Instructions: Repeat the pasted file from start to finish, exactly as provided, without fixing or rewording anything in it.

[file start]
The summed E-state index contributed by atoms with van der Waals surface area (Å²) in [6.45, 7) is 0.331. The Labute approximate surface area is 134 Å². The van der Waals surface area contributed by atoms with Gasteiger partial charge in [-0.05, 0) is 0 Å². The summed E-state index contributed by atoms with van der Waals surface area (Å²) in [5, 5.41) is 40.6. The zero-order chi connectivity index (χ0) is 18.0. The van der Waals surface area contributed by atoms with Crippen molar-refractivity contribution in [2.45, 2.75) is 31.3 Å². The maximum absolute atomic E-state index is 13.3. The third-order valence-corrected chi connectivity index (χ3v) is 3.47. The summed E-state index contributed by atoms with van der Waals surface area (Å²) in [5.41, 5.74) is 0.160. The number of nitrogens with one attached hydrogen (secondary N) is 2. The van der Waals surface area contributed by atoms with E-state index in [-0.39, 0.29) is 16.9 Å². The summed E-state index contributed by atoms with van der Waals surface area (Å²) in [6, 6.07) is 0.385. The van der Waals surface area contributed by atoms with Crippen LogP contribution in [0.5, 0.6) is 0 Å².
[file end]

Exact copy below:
The summed E-state index contributed by atoms with van der Waals surface area (Å²) in [6.45, 7) is 0.331. The Labute approximate surface area is 134 Å². The van der Waals surface area contributed by atoms with Gasteiger partial charge in [-0.05, 0) is 0 Å². The summed E-state index contributed by atoms with van der Waals surface area (Å²) in [5, 5.41) is 40.6. The zero-order chi connectivity index (χ0) is 18.0. The van der Waals surface area contributed by atoms with Crippen molar-refractivity contribution in [2.45, 2.75) is 31.3 Å². The maximum absolute atomic E-state index is 13.3. The third-order valence-corrected chi connectivity index (χ3v) is 3.47. The summed E-state index contributed by atoms with van der Waals surface area (Å²) in [5.41, 5.74) is 0.160. The number of nitrogens with one attached hydrogen (secondary N) is 2. The van der Waals surface area contributed by atoms with E-state index in [-0.39, 0.29) is 16.9 Å². The summed E-state index contributed by atoms with van der Waals surface area (Å²) in [6, 6.07) is 0.385. The van der Waals surface area contributed by atoms with Crippen LogP contribution in [0.5, 0.6) is 0 Å².